Like everything in nature, magic mushrooms are subject to the effects of their surrounding environment. These variables (what Paul Stamets calls “a constellation of factors” 1) include temperature, soil conditions, humidity, competition for resources, and the impact of diseases and predators. Changes in one or more variables effect where magic mushrooms grow, when, how well, and the compounds they contain as well as the amounts of them.
The Compounds in Magic Mushrooms
Magic mushrooms contain a cocktail of compounds, some of which cause psychoactive effects in humans. Some of the known compounds in magic mushrooms are psilocybin, psilocin, norpsilocin, baeocystin, norbaeocystin, and aeruginascin. Also, different parts of a mushroom can have different quantities of compounds. For example, one study found the highest amount of psilocybin in the caps of Panaeolus subalteatus compared to the rest of the fruiting body.2
Variability in the Chemical Composition of Wild and Cultivated Magic Mushrooms
Several studies on wild magic mushrooms have revealed the high variability in the compounds they contain. These variations are seen not just from species to species but from batch to batch within a species. Also, studies are shedding light on how controlling growing conditions influences the number and type of active compounds in cultivated magic mushrooms.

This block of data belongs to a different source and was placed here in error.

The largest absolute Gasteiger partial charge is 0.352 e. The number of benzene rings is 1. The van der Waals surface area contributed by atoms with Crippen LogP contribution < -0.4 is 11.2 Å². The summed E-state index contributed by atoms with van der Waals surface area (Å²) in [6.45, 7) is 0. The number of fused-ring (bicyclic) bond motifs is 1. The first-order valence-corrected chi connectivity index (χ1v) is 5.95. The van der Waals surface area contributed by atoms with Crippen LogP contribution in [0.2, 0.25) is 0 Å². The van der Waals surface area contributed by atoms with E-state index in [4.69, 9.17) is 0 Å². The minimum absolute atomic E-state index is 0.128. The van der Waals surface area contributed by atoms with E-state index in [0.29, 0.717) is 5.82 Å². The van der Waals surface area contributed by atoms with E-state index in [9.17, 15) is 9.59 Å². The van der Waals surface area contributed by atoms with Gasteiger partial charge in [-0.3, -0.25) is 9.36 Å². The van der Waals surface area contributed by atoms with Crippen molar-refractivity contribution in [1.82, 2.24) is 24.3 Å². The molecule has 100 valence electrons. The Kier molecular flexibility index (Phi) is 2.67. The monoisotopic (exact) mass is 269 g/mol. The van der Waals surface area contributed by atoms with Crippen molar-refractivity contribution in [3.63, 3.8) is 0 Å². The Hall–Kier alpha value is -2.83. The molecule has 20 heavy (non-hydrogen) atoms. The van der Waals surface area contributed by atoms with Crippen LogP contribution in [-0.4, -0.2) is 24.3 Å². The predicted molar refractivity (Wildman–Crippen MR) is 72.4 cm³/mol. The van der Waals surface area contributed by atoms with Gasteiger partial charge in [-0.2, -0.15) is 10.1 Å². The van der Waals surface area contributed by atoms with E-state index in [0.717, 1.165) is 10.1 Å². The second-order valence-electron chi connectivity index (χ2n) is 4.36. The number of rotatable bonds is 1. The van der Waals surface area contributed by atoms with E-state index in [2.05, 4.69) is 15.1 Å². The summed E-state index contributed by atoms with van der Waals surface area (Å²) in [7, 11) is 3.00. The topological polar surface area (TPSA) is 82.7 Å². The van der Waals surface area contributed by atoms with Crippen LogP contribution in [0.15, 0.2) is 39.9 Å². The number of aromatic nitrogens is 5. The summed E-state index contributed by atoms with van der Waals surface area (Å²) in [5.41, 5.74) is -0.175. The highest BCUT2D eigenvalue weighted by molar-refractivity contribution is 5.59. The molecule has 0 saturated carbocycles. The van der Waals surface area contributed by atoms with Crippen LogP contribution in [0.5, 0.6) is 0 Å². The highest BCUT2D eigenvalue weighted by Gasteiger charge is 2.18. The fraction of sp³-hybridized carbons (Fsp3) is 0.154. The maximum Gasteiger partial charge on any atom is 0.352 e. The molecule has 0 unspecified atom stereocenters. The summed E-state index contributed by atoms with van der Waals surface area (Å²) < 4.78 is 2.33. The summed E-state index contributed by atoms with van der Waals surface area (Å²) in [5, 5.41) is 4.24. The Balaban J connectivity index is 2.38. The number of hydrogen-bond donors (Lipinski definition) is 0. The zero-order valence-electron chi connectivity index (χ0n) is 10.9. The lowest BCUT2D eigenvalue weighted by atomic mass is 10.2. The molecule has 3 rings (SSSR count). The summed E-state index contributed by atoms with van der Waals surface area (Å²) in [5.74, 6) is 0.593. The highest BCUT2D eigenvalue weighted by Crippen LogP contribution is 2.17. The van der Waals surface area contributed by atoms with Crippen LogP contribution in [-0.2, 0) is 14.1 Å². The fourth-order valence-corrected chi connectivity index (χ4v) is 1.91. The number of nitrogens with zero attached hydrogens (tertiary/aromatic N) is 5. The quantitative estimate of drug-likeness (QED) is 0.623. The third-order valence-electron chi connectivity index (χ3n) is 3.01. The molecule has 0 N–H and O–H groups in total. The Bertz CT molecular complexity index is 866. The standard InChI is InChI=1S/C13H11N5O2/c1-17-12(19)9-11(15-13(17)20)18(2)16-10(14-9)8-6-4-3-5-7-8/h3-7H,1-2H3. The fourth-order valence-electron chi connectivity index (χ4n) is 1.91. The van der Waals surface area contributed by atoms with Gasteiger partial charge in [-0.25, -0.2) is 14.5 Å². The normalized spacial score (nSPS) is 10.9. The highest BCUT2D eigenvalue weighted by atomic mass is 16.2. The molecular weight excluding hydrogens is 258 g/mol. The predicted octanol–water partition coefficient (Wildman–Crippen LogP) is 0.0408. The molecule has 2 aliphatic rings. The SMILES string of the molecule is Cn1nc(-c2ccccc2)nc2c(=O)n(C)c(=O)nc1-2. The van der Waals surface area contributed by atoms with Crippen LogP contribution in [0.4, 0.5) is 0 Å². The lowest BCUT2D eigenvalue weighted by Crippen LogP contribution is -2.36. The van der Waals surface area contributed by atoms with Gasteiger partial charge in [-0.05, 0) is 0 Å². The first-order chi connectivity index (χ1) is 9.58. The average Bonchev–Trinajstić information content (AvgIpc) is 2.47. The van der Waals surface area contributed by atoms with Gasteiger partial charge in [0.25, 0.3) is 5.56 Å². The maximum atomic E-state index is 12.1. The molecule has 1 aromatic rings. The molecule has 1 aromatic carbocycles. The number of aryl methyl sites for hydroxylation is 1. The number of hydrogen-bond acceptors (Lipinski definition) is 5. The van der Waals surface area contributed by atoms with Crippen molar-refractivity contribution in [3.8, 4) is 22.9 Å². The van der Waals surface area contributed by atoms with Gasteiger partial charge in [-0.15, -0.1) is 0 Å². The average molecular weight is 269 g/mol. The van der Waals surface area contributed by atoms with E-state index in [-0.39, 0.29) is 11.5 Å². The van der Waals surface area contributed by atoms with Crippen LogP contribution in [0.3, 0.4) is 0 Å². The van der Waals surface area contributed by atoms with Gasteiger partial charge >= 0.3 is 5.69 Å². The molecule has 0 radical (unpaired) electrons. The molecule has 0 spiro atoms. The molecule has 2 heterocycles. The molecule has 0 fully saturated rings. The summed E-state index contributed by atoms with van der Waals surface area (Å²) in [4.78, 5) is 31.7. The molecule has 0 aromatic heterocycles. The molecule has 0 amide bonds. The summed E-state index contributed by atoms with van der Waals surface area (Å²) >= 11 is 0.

Wild Magic Mushrooms
In 1982, researchers Bigwood and Beug noted a tenfold difference in the psilocybin content of Psilocybe cubensis collected in the wild.3 Another study tested 52 samples of wild Psilocybe semilanceata collected in Switzerland over 5 years. The psilocin content varied from 0.21 to 2.02% and baeocystin from 0.05 to 0.77%.4 Traces of psilocin were also present. The researchers determined that variability depended on the age of the mushrooms, their size, and the part of the fruiting body they tested. A study by Gartz found the psilocybin content of dried Psilocybe semilanceata varied from 0.19 to 1.34%.5 The mushrooms with the lowest mass had the highest concentration of psilocybin.
In 1988, Gartz found aeruginascin in ten fruiting bodies of Inocybe aeruginascens.6 He also noted a correlation between the amount of psilocybin, baeocystin, and aeruginascin in the fruiting bodies. Jensen et al. studied aeruginascin from I. aeruginascens collected in Potsdam, Germany.7 The mushrooms contained varying levels of psilocybin, baeocystin, norbaeocystin, and aeruginascin.
The table below shows data on the components in other magic mushrooms.
Table 1: Components in several species of dried Psilocybe mushrooms. Taken from the Paul Stamets book Psilocybin Mushrooms of the World.
|Percent by Weight of Dried Mushroom Material|
|P. bohemica||1.34||0.11||0.02||9, 10|
|P. baeocystis||0.85||0.59||0.10||11, 12|
|P. stuntzii||0.36||0.12||0.02||11, 12|
Cultivated Magic Mushrooms